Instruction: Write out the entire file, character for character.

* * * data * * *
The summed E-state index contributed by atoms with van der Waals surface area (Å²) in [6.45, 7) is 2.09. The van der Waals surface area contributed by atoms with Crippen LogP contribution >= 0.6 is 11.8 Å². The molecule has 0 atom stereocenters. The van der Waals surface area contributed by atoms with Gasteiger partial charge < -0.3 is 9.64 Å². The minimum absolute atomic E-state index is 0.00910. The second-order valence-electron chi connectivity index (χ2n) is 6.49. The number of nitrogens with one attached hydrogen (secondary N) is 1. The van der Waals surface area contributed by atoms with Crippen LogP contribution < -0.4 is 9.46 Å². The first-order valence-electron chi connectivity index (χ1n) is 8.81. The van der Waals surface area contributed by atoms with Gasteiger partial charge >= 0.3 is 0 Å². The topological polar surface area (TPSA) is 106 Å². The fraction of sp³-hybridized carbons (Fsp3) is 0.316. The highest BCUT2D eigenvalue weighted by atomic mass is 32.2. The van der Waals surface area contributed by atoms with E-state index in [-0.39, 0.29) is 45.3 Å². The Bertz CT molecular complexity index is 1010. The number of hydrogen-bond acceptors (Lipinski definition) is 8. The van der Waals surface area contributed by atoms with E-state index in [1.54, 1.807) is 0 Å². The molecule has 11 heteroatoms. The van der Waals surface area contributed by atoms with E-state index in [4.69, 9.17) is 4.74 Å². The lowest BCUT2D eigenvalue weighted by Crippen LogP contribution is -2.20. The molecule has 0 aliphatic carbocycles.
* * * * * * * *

The summed E-state index contributed by atoms with van der Waals surface area (Å²) in [6.45, 7) is 2.09. The van der Waals surface area contributed by atoms with Crippen LogP contribution >= 0.6 is 11.8 Å². The molecule has 0 atom stereocenters. The van der Waals surface area contributed by atoms with Gasteiger partial charge < -0.3 is 9.64 Å². The minimum absolute atomic E-state index is 0.00910. The second-order valence-electron chi connectivity index (χ2n) is 6.49. The number of nitrogens with one attached hydrogen (secondary N) is 1. The van der Waals surface area contributed by atoms with Crippen LogP contribution < -0.4 is 9.46 Å². The first-order valence-electron chi connectivity index (χ1n) is 8.81. The van der Waals surface area contributed by atoms with Gasteiger partial charge >= 0.3 is 0 Å². The topological polar surface area (TPSA) is 106 Å². The fraction of sp³-hybridized carbons (Fsp3) is 0.316. The highest BCUT2D eigenvalue weighted by atomic mass is 32.2. The van der Waals surface area contributed by atoms with E-state index in [-0.39, 0.29) is 45.3 Å². The Bertz CT molecular complexity index is 1010. The number of hydrogen-bond acceptors (Lipinski definition) is 8. The van der Waals surface area contributed by atoms with E-state index in [1.54, 1.807) is 0 Å². The molecule has 11 heteroatoms. The van der Waals surface area contributed by atoms with E-state index in [4.69, 9.17) is 4.74 Å². The lowest BCUT2D eigenvalue weighted by Crippen LogP contribution is -2.20. The molecule has 0 aliphatic carbocycles.